"Treasure" was subsequently confirmed as the record's third single by Atlantic Records.[52] It received generally favorable reviews from critics, who praised it for "[echoing] the peppy sound of such pop/R&B hit-makers of the 1970s and 1980s as the Sylvers, Heatwave, DeBarge and Kool & the Gang."[53] To promote the single, Mars performed on various occasions, including a "little extra Michael Jackson-esque, circa Off The Wall and Thriller" show at the 2013 Billboard Music Awards.[54] Commercially, "Treasure" reached the top five in the United States and other eighteen countries.[44][55]

"Gorilla", confirmed as the next single for Unorthodox Jukebox,[56] was produced by The Smeezingtons, Mark Ronson, Jeff Bhasker and Emile Haynie, who previously handled the process for the record's lead single.[13] The track impacted American pop radio on September 10, 2013, thus peaking at number 22 on the Billboard Hot 100 and becoming the singer's first single not to reach the top ten there.[44][57] Mars performed the single for the first time during the 2013 MTV Video Music Awards.[56]

"Young Girls" was released as the fifth and final single from the album in selected countries, including Australia, North America and United Kingdom.[58][59][60] Mars announced its availability during an interview with Nova 96.9, an Australian radio station, on November 26, 2013.[58] Commercially, its charting was influenced by its stand-alone release as the record's first promotional single on November 6, 2012 through iTunes Store.[61] Unmaterialized plans for a music video to accompany "Young Girls" were made in 2012.[16]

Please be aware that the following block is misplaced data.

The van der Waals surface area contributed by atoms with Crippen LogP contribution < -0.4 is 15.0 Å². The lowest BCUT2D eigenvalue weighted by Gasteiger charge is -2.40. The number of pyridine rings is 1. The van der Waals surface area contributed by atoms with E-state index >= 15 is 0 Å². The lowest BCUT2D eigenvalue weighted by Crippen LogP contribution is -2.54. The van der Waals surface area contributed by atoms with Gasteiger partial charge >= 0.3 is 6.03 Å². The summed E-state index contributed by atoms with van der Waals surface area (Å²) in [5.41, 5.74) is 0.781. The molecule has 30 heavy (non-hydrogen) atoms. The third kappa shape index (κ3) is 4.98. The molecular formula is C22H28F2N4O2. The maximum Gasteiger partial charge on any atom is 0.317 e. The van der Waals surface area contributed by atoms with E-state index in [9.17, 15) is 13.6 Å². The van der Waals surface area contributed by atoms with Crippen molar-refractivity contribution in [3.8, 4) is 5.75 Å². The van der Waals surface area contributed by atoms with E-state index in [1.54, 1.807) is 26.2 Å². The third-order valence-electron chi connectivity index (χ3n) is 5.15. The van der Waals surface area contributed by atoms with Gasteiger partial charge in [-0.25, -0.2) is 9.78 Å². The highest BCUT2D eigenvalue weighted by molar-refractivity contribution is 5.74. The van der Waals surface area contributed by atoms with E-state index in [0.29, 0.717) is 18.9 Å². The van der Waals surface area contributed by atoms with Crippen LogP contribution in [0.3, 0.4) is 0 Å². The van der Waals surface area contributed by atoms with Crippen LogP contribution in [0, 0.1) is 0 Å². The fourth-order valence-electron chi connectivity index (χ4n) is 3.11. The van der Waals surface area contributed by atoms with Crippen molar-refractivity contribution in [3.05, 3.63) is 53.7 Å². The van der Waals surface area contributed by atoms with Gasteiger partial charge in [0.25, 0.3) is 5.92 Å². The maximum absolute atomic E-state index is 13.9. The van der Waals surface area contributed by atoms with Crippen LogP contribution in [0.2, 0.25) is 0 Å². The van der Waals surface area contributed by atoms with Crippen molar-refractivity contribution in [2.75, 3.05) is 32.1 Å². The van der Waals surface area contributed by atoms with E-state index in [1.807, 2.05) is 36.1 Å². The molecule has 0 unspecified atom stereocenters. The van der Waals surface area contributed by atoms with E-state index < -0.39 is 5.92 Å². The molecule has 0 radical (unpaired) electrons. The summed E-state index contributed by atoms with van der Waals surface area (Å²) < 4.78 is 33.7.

Release and promotion[edit]

Mars and his band performing during the Moonshine Jungle Tour at Arena Ciudad de Mexico.

On September 4, 2012, Mars reported to his fanbase that, "You'll hear something in October. I promise", after being asked for news regarding his second studio album.[62] On September 19, 2012, the singer announced the release of Unorthodox Jukebox via Twitter after having worked on it for a year. He further posted a link to a "Funny or Die" video entitled "Whatta Man", where Mars starred himself in order to celebrate.[63] On September 28, 2012, Billboard reported the album's title and its American release date on December 11, 2012. In the same article, Mars revealed some of the guest producers, including Ronson, Bhasker, Diplo and others.[9] He was as well featured on the week's cover story in which the track list was included;[9][64] it was also revealed by Digital Spy the same day.[64]

On October 24, 2012, the album's cover was unveiled by Mars after a promo shot previously used for a Billboard issue tried to pass as the official artwork.[65] On November 6, 2012, "Young Girls", the first promotional single from a series of three, was made available for consumption worldwide.[47][61] Subsequently, "Moonshine" and "When I Was Your Man" were released as the last promotional singles on November 19, 2012 and December 3, 2012, respectively.[66][47]

Mars performed "Locked Out of Heaven" and "Young Girls" for the first time on Saturday Night Live on October 20, 2012, while receiving positive reaction from critics and the audience.[67] Afterwards, he sang the same songs on November 7, 2012 at the 2012 Victoria's Secret Fashion Show;[68] the performance later aired on December 4, 2012 on CBS.[69] On November 24, 2012, Mars appeared on the ninth season of British X Factor, where he performed "Locked Out of Heaven".[70][71] On December 8, 2012, Mars performed at the 2012 edition of Jingle Bell Ball, an annually-held event promoted by Capital FM, which took place at the O2 Arena in London,[72] whilst singing "Locked Out of Heaven" live on December 12, 2012 during the semi-finals of the second season of American X Factor.[73] Mars further performed the record's second single on The Voice during the final show of its third season held on December 17, 2012.[74][75]